Since it began erupting dramatically in early May, Hawaii’s Kilauea volcano has spewed out lava bombs, spurted huge plumes of ash and volcanic smog, and oozed so much lava into the ocean that the landscape of Big Island, where the volcano is located, has been changed. But Kilauea’s wrath may be cooling; as Nathan Rott reports for NPR, the volcano’s eruption seems to be slowing down.
Much of the activity on Kilauea in recent months had been coming from its largest vent, fissure 8, which continued to pour out lava even as other fissures settled. The Hawaiian Volcano Observatory announced yesterday, however, that output from fissure 8 is now low. Flight crews observed just a small lava lake in the fissure and a “weak gas plume.”
The observatory cautions, however, that violent eruptions could begin again. “It is common for eruptions to wax and wane or pause completely,” the statement explains. “A return to high levels of lava discharge or new outbreaks in the area of active fissures could occur at any time.”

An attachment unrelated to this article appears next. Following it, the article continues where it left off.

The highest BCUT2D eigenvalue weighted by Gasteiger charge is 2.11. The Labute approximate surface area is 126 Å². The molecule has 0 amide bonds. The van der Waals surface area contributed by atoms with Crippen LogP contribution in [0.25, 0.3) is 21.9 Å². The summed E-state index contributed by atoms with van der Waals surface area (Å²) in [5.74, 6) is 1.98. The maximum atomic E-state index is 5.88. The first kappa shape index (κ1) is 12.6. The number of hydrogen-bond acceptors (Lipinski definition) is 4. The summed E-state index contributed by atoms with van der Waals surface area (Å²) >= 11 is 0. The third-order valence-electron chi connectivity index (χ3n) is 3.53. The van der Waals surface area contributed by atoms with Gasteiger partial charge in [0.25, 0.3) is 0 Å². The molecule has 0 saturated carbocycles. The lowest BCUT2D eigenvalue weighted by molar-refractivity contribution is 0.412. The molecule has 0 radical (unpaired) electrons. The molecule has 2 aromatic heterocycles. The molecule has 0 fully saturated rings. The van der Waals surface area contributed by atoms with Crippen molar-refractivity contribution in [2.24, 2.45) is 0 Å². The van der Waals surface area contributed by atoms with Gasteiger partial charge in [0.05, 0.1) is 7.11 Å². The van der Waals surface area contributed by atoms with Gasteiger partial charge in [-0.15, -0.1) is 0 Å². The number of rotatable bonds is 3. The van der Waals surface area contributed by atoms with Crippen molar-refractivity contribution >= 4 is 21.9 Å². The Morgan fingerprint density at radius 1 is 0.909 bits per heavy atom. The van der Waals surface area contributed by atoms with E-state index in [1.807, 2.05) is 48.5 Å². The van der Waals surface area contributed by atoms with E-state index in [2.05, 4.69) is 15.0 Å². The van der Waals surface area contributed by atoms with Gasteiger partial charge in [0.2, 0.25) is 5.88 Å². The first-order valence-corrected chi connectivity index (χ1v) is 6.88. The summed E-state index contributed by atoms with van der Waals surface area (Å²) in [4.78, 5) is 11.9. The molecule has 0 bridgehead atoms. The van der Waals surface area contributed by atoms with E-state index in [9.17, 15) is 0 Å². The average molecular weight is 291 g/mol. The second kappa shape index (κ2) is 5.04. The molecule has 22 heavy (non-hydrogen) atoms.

In fact, a report issued by the United States Geological Survey in July posited that it could take several months to a year for the eruption to fully settle, according to CNN’s Ursula Perano. The recent update “paints a picture of a pause,” the USGS said in a tweet, “but we’re not yet ready to say if it’s a full stop.”
Though it may be temporary, the pause in Kilauea’s activity offers some much-needed respite to residents of Big Island. The eruption has forced the evacuation of thousands of people, and 700 homes have been destroyed by lava flow. Clouds of toxic “laze,” which is formed when blazing lava hits the ocean water, posed an acute health threat. Much of Hawaii Volcanoes National Park, which has been hit by 18,000 earthquakes in the past month alone, has shut down.
Unfortunately, Big Islanders may soon have to contend with another natural adversary. As Hurricane Hector makes its way towards Hawaii, a tropical storm warning has been issued for the area.